Efavirenz is a mainstay of combination antiretroviral therapy, and its dosing in adults is frequently uniform (600 mg daily), despite marked interindividual variability in plasma levels [7, 8]. Although efavirenz is available in a fixed-dose combination administered once daily, rates of discontinuation of this medication in real-world settings, usually due to adverse effects, are high (up to 50%) [912]. Central nervous system (CNS) side effects are common and have been linked with high plasma efavirenz levels [13, 14].
Efavirenz is primarily metabolized by the cytochrome p450 (CYP) 2B6 enzyme, and several single nucleotide polymorphisms (SNPs) in the CYP2B6 gene are known to influence plasma levels, responses, and CNS side effects [1517]. Polymorphisms in other cytochromes have also been linked with variations in efavirenz levels [18], as have SNPs in the multiple drug resistance (MDR1/ABCB1) gene [19]. After SNPs were identified that appeared to influence efavirenz pharmacokinetics, investigators conducted replication studies to examine their associations with efavirenz levels. However, a systematic evaluation of SNPs encompassing the majority of genetic variability in key genes implicated in efavirenz absorption, distribution, metabolism, and excretion (ADME) [20] has not been performed.
The goal of the current study was to examine the contributions of ADME gene polymorphisms to efavirenz exposure when modeled with nongenetic factors. To conduct this study, the association of literature-based SNPs and tagging SNPs selected to capture the majority of genetic variability in CYP2B6 and other implicated ADME genes with efavirenz exposure was examined in a diverse unselected population of HIV-infected women. The effects of these polymorphisms on short-term exposure (evaluated using plasma AUCs) and long-term exposure (evaluated using hair levels) to efavirenz are presented.
Study Population and Protocol
The Women's Interagency HIV Study (WIHS) is a large, multicenter cohort study of women with or without HIV infection [5] and is highly representative of HIV-infected women in the United States in terms of factors such as age, race/ethnicity, and socioeconomic characteristics. We previously described the “WIHS Intensive PK Study,” in which 121 participants receiving efavirenz-based therapy underwent 24-hour sampling after a witnessed dose under conditions of routine use at steady-state [6]. The only eligibility criterion for participation in this study was use of an efavirenz-containing antiretroviral regimen.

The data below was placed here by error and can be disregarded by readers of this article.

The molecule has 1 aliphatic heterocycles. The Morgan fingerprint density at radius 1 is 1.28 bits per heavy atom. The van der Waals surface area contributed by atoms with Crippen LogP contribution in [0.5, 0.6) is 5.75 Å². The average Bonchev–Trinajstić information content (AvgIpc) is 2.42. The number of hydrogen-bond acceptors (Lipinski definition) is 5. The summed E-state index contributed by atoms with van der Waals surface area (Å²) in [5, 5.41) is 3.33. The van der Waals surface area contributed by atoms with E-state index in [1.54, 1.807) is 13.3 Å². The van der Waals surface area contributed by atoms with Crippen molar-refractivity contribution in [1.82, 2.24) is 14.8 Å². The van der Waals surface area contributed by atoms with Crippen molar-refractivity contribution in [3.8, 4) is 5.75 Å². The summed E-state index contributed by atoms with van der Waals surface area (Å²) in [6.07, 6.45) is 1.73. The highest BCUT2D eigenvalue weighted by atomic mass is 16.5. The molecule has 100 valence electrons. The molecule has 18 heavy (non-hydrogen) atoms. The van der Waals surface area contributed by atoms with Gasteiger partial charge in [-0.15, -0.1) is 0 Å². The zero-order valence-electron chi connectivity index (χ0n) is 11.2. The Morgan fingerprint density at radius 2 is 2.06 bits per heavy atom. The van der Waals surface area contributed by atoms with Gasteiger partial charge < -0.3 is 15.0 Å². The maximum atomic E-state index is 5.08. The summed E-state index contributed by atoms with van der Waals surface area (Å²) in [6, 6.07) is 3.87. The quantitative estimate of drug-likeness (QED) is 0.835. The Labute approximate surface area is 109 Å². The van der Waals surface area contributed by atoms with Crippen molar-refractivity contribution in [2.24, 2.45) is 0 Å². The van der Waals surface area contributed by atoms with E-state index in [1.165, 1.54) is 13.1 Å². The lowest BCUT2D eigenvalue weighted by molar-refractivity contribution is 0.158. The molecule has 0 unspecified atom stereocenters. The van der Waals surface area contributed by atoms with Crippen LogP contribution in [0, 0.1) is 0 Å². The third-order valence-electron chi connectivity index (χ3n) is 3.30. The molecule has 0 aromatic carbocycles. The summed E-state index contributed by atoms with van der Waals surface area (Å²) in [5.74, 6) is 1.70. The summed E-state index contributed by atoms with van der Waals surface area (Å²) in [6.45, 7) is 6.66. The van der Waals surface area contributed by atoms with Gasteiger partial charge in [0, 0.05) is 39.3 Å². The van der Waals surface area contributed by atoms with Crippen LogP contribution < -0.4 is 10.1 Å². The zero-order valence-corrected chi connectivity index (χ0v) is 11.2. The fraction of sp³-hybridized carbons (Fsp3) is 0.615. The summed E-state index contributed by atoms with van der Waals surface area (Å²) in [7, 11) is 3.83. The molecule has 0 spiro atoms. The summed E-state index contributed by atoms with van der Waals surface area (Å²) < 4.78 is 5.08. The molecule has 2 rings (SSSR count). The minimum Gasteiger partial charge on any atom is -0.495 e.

Laboratory Procedures
Measurement of Short-Term Exposure: Efavirenz AUC Using Intensive Plasma Sampling
Procedures for measuring efavirenz blood levels have been described previously [21]. Plasma was analyzed for efavirenz by standard techniques of liquid chromatography/tandem mass spectrometry (LC/MS/MS) [22]. The absolute recovery of efavirenz from plasma was 99.8%, intraday and interday precision were each <11.7%, and accuracies range from −6.0% to 14.8% [21]. The plasma EFV assay was validated according to the current Food and Drug Administration guidelines for bioanalytical method validation, and all quality control samples were within 15% of their respective nominal value.
Measurement of Long-Term Exposure: Efavirenz Concentration in Hair
Methods to analyze efavirenz levels in hair have been described elsewhere [1]. A small thatch of hair (approximately 20 strands) is cut as close as possible to the scalp, and the distal portion is labeled. Extraction methods have been described and measurement of efavirenz is performed by LC/MS/MS [1]. This method has been validated for detection of a range of .05–20 nanograms of efavirenz per milligram of hair (ng/mg), with good linearity (R2>.99) and reproducibility (coefficient of variation, <15%).
Blood Collection and Genotyping
Of the 121 participants recruited, genomic DNA could be isolated from cell pellets and successfully genotyped for 111. Genotyping was performed by individuals who were blinded to outcomes, and positive and negative controls were included. Samples were genotyped using a combination of the GoldenGate genotyping platform (Illumina, San Diego, CA) and the TaqMan allelic discrimination assay (Applied Biosystems, Foster City, CA). GoldenGate genotype data were processed according to standard protocols (GenomeStudio, Illumina). Signal-intensity profiles and resulting genotype calls for each SNP were visually inspected by 2 blinded reviewers, with disagreements discussed until consensus was established.